The surface area to volume ratio decreases as the diameter of the sphere increases. The diameter of the egg cell is 100um, and it’s ratio was 0.006. The diameter of the streptococcus pneumoniae is 1um, it’s cells surface area to volume is 6.

An advantage for having a larger surface area to volume ratio is that the cell can absorb substances and nutrients with greater ease.

An egg cell is active in its metabolism, and absorbs nutrients with ease. The egg cell has only one job, and is destroyed easily. The other cells in the body need to be more efficient (smaller) to make reactions happen as fast as possible.

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2.1 Cell Theory

Microscopes were invented by Robert Hooke in the 17th century. He was the first to use the word ‘cell’, and he did this after examining cork and other plant tissues. In the next few century the cell theory developed.

Cell Theory:

– Cells are the smallest unit of life, and nothing smaller can survive independently

– All living things consist of cells, although the smallest organism may consist of only one cell

– All cells come from pre- existing cells, by division, and therefore, new cells cannot be constructed from non-living chemical substances

This wasn’t part of the reading: but I had noted it down, thinking it may be important in the near future:

Image

Unicellular Organisms

– only consists of one cell (ex. amoeba), therefore has to carry out all the ‘functions of life’

Functions of life:

Nutrition: consuming food to provide energy & growth

Metabolism: chemical reactions inside the cell (ex. cell respiration to release energy)

Growth: an irreversible increase in size

Sensitivity: understanding and responding to changes in the environment

Homeostasis: keeping conditions inside the organism to tolerable limits

Reproduction: producing offspring sexually (mitosis) or asexually (meiosis)

The structure of a single cell from a unicellular organism is more complex compared to the cell of a multicellular organism.

Extracellular Components: components that pass through the plasma membrane and form the part of the structure outside.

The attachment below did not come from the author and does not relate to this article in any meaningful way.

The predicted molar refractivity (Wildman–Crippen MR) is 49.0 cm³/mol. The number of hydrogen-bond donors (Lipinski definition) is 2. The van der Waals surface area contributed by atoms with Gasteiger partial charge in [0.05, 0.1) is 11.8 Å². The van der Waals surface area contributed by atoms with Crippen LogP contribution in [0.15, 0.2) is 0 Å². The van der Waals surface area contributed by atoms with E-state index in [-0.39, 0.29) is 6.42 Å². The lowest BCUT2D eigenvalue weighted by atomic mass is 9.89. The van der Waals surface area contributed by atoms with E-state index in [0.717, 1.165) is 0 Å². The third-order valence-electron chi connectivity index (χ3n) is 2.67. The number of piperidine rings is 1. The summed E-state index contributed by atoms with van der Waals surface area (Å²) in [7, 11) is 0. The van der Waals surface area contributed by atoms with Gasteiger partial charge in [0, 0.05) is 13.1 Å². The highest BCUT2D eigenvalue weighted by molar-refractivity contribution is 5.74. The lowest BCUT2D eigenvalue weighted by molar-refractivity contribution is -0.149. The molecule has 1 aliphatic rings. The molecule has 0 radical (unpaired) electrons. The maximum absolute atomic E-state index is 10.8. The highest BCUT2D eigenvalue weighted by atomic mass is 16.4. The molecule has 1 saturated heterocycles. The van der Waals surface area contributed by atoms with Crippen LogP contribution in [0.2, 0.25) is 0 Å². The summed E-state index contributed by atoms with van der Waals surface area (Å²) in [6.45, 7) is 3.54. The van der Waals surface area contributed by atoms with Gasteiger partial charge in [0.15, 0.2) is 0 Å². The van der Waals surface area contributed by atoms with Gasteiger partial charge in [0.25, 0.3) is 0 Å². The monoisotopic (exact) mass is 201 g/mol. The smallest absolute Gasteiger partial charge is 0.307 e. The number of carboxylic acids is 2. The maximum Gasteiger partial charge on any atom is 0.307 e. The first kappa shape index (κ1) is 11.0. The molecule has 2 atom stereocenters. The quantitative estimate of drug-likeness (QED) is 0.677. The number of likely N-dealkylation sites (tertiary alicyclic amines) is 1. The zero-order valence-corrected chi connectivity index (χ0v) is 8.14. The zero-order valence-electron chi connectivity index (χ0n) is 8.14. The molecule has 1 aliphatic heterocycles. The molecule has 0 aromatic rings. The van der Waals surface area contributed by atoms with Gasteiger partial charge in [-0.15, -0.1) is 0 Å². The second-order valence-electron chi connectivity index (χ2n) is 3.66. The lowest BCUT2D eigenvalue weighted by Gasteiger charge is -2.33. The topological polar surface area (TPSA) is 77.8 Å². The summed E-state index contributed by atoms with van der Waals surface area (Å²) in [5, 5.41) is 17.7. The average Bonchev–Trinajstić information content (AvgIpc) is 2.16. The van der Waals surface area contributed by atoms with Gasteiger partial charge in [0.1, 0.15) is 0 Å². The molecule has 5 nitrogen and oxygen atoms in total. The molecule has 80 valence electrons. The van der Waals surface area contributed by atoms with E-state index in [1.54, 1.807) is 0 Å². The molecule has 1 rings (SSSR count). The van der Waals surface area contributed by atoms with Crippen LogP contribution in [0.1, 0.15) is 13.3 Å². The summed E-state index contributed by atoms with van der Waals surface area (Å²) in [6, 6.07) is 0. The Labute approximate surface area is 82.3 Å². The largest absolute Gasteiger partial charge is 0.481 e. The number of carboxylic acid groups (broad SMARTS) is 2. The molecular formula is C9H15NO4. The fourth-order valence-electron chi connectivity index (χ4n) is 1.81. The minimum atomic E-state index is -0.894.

Magnification

: is how much larger the image is than the actual size

Formula:  magnification: size of image/actual size of specimen

Emergent Properties: those that arise from the interaction of component parts. *multicellular*

Limitations: 

– Cells do not continue growing forever, once they reach their maximum size, they divide.

– If the cell happens to grow too big, it may cause problems because it’s surface area to volume ratio becomes too small. If a cell grows, the ratio decreases.

– The rate of materials entering and leaving depends on the surface area.

– The rate at which materials are being used depends on the volume.

– Cells that generate energy may lose it if they get too big.

Units

one millimeter = 1000 x smaller than 1 meter

one micrometer (um) = 1000 x smaller than 1 micrometer

one nanometer (nm) = 1000 x smaller than 1 micrometer

1000mm=1m
1000um=1mm
1000nm=1um

Data- Based Questions

#1.) a] The size of the image (scale bar) is 20mm. The actual size of the specimen is 0.2mm, and using/plugging these figures into the formula: magnification = 20mm/0.2mm = 100 x magnification.
b] The width of this image is 26mm and the calculated magnification is 100 x. So, the magnification of 100 = 26mm/actual size = 0.26mm.

#2.) a] The actual size of this specimen in 8um which is 0.008mm. The size of the image is 62mm. The magnification = 62mm/0.008mm = 7,750 x is the magnification.
b]Now, the size of this image (scale bar) was 5um, or 0.005mm. The magnification is still 7,750 x. So the actual size of the specimen is 0.005mm x 7,750 = 38.75mm
c]The width of this image is 22mm.

#3.) a]The cheek cell has a magnification of 2000 x. If there was a 20um, 0.020mm scale bar, the actual size would be 0.020 x 2000, which equals 40mm.
b]The length of the image is 21mm.

#4.) a] The width of the chicken egg is 8mm, and the width of the ostrich egg is 24mm.
b]According to Animal Planet, a chickens egg is about 44mm wide. Magnification = 8mm/44mm = 0.18 x.